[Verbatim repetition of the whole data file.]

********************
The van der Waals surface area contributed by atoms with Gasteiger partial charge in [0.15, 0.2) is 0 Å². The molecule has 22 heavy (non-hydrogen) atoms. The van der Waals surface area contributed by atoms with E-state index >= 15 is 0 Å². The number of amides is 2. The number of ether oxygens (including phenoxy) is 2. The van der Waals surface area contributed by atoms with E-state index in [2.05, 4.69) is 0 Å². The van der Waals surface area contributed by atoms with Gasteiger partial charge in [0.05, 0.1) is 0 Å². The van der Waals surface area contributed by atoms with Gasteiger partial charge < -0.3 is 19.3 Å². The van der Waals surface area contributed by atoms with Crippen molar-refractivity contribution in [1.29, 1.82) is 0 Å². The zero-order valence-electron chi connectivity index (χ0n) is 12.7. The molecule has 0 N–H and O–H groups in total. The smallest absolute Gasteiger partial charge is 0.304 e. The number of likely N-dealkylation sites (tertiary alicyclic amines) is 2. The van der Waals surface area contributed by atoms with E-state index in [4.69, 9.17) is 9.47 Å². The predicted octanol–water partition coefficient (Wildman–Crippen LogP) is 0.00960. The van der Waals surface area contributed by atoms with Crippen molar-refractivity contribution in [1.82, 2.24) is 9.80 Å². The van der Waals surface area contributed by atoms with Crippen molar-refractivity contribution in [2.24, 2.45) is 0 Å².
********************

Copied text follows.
The van der Waals surface area contributed by atoms with Gasteiger partial charge in [0.15, 0.2) is 0 Å². The molecule has 22 heavy (non-hydrogen) atoms. The van der Waals surface area contributed by atoms with E-state index >= 15 is 0 Å². The number of amides is 2. The number of ether oxygens (including phenoxy) is 2. The van der Waals surface area contributed by atoms with E-state index in [2.05, 4.69) is 0 Å². The van der Waals surface area contributed by atoms with Gasteiger partial charge in [0.05, 0.1) is 0 Å². The van der Waals surface area contributed by atoms with Gasteiger partial charge < -0.3 is 19.3 Å². The van der Waals surface area contributed by atoms with Crippen molar-refractivity contribution in [1.29, 1.82) is 0 Å². The zero-order valence-electron chi connectivity index (χ0n) is 12.7. The molecule has 0 N–H and O–H groups in total. The smallest absolute Gasteiger partial charge is 0.304 e. The number of likely N-dealkylation sites (tertiary alicyclic amines) is 2. The van der Waals surface area contributed by atoms with E-state index in [4.69, 9.17) is 9.47 Å². The predicted octanol–water partition coefficient (Wildman–Crippen LogP) is 0.00960. The van der Waals surface area contributed by atoms with Crippen molar-refractivity contribution in [1.82, 2.24) is 9.80 Å². The van der Waals surface area contributed by atoms with Crippen molar-refractivity contribution in [2.24, 2.45) is 0 Å².